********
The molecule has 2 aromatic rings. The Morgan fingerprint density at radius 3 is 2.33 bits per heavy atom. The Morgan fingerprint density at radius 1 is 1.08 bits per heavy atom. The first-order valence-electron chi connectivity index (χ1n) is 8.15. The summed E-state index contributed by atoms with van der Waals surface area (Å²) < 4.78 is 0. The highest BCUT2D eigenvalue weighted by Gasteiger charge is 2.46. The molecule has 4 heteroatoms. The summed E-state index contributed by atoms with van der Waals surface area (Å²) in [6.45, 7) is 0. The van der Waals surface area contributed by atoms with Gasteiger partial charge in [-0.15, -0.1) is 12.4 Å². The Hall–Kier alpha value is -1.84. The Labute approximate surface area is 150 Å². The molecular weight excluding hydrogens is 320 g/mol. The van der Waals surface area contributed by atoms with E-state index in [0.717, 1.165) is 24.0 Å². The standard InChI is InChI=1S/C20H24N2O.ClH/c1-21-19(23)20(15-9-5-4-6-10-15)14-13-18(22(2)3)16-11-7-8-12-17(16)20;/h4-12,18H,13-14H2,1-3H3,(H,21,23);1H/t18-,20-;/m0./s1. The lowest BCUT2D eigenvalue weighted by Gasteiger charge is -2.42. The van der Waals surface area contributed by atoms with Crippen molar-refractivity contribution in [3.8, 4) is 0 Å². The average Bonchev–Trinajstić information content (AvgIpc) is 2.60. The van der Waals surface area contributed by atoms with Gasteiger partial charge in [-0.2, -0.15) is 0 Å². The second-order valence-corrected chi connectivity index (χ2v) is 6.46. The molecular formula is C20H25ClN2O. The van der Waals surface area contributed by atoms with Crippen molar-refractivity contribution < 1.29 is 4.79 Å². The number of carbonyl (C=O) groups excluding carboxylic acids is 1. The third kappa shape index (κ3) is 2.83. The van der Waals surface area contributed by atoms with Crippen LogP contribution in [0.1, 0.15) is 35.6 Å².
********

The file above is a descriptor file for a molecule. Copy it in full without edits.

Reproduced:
The molecule has 2 aromatic rings. The Morgan fingerprint density at radius 3 is 2.33 bits per heavy atom. The Morgan fingerprint density at radius 1 is 1.08 bits per heavy atom. The first-order valence-electron chi connectivity index (χ1n) is 8.15. The summed E-state index contributed by atoms with van der Waals surface area (Å²) < 4.78 is 0. The highest BCUT2D eigenvalue weighted by Gasteiger charge is 2.46. The molecule has 4 heteroatoms. The summed E-state index contributed by atoms with van der Waals surface area (Å²) in [6.45, 7) is 0. The van der Waals surface area contributed by atoms with Gasteiger partial charge in [-0.15, -0.1) is 12.4 Å². The Hall–Kier alpha value is -1.84. The Labute approximate surface area is 150 Å². The molecular weight excluding hydrogens is 320 g/mol. The van der Waals surface area contributed by atoms with E-state index in [0.717, 1.165) is 24.0 Å². The standard InChI is InChI=1S/C20H24N2O.ClH/c1-21-19(23)20(15-9-5-4-6-10-15)14-13-18(22(2)3)16-11-7-8-12-17(16)20;/h4-12,18H,13-14H2,1-3H3,(H,21,23);1H/t18-,20-;/m0./s1. The lowest BCUT2D eigenvalue weighted by Gasteiger charge is -2.42. The van der Waals surface area contributed by atoms with Crippen molar-refractivity contribution in [3.8, 4) is 0 Å². The average Bonchev–Trinajstić information content (AvgIpc) is 2.60. The van der Waals surface area contributed by atoms with Gasteiger partial charge in [-0.2, -0.15) is 0 Å². The second-order valence-corrected chi connectivity index (χ2v) is 6.46. The molecular formula is C20H25ClN2O. The van der Waals surface area contributed by atoms with Crippen molar-refractivity contribution < 1.29 is 4.79 Å². The number of carbonyl (C=O) groups excluding carboxylic acids is 1. The third kappa shape index (κ3) is 2.83. The van der Waals surface area contributed by atoms with Crippen LogP contribution in [0.1, 0.15) is 35.6 Å².